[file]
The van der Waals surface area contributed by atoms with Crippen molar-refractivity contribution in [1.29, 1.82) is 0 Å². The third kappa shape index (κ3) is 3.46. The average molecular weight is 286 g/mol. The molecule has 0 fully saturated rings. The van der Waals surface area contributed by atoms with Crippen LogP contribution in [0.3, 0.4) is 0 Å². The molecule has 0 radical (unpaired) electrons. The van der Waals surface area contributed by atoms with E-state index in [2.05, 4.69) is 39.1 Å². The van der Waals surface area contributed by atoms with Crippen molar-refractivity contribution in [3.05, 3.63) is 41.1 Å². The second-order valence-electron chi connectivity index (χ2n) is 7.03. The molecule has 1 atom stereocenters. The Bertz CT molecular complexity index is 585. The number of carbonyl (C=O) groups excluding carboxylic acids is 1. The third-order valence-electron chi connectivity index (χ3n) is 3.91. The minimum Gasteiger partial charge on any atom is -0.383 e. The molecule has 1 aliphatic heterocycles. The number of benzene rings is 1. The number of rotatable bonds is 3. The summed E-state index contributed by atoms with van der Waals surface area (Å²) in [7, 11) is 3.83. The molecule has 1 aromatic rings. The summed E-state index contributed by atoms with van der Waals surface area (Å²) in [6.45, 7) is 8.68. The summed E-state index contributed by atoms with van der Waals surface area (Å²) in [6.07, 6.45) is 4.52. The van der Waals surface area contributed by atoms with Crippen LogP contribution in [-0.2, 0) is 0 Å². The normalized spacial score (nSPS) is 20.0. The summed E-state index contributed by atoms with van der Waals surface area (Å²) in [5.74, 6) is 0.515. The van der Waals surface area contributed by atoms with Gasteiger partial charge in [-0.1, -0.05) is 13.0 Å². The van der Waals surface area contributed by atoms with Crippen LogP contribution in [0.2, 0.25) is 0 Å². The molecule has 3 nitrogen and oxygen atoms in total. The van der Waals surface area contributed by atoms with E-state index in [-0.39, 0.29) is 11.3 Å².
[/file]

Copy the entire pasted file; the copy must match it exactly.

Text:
The van der Waals surface area contributed by atoms with Crippen molar-refractivity contribution in [1.29, 1.82) is 0 Å². The third kappa shape index (κ3) is 3.46. The average molecular weight is 286 g/mol. The molecule has 0 fully saturated rings. The van der Waals surface area contributed by atoms with Crippen LogP contribution in [0.3, 0.4) is 0 Å². The molecule has 0 radical (unpaired) electrons. The van der Waals surface area contributed by atoms with E-state index in [2.05, 4.69) is 39.1 Å². The van der Waals surface area contributed by atoms with Crippen molar-refractivity contribution in [3.05, 3.63) is 41.1 Å². The second-order valence-electron chi connectivity index (χ2n) is 7.03. The molecule has 1 atom stereocenters. The Bertz CT molecular complexity index is 585. The number of carbonyl (C=O) groups excluding carboxylic acids is 1. The third-order valence-electron chi connectivity index (χ3n) is 3.91. The minimum Gasteiger partial charge on any atom is -0.383 e. The molecule has 1 aliphatic heterocycles. The number of benzene rings is 1. The number of rotatable bonds is 3. The summed E-state index contributed by atoms with van der Waals surface area (Å²) in [7, 11) is 3.83. The molecule has 1 aromatic rings. The summed E-state index contributed by atoms with van der Waals surface area (Å²) in [6.45, 7) is 8.68. The summed E-state index contributed by atoms with van der Waals surface area (Å²) in [6.07, 6.45) is 4.52. The van der Waals surface area contributed by atoms with Crippen LogP contribution in [-0.2, 0) is 0 Å². The normalized spacial score (nSPS) is 20.0. The summed E-state index contributed by atoms with van der Waals surface area (Å²) in [5.74, 6) is 0.515. The van der Waals surface area contributed by atoms with Gasteiger partial charge in [-0.1, -0.05) is 13.0 Å². The van der Waals surface area contributed by atoms with Crippen LogP contribution in [0.2, 0.25) is 0 Å². The molecule has 3 nitrogen and oxygen atoms in total. The van der Waals surface area contributed by atoms with E-state index in [-0.39, 0.29) is 11.3 Å².